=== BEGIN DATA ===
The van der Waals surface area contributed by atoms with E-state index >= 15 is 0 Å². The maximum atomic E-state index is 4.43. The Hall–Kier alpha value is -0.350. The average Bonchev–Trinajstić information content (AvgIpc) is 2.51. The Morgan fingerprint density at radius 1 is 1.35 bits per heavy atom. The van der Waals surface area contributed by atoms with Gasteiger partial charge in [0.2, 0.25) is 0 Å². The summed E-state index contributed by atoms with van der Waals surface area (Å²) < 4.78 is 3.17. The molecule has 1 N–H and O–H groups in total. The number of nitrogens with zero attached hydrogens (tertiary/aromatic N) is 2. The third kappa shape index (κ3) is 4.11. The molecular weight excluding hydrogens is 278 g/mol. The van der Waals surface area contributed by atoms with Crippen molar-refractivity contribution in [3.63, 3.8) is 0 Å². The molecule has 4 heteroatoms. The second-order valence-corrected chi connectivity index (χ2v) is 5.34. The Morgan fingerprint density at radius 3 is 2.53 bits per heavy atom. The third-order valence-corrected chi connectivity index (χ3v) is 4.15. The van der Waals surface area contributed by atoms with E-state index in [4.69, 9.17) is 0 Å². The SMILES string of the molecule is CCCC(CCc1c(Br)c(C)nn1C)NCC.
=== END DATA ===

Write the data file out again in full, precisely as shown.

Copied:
The van der Waals surface area contributed by atoms with E-state index >= 15 is 0 Å². The maximum atomic E-state index is 4.43. The Hall–Kier alpha value is -0.350. The average Bonchev–Trinajstić information content (AvgIpc) is 2.51. The Morgan fingerprint density at radius 1 is 1.35 bits per heavy atom. The van der Waals surface area contributed by atoms with Gasteiger partial charge in [0.2, 0.25) is 0 Å². The summed E-state index contributed by atoms with van der Waals surface area (Å²) < 4.78 is 3.17. The molecule has 1 N–H and O–H groups in total. The number of nitrogens with zero attached hydrogens (tertiary/aromatic N) is 2. The third kappa shape index (κ3) is 4.11. The molecular weight excluding hydrogens is 278 g/mol. The van der Waals surface area contributed by atoms with Crippen molar-refractivity contribution in [3.63, 3.8) is 0 Å². The molecule has 4 heteroatoms. The second-order valence-corrected chi connectivity index (χ2v) is 5.34. The Morgan fingerprint density at radius 3 is 2.53 bits per heavy atom. The third-order valence-corrected chi connectivity index (χ3v) is 4.15. The van der Waals surface area contributed by atoms with E-state index in [4.69, 9.17) is 0 Å². The SMILES string of the molecule is CCCC(CCc1c(Br)c(C)nn1C)NCC.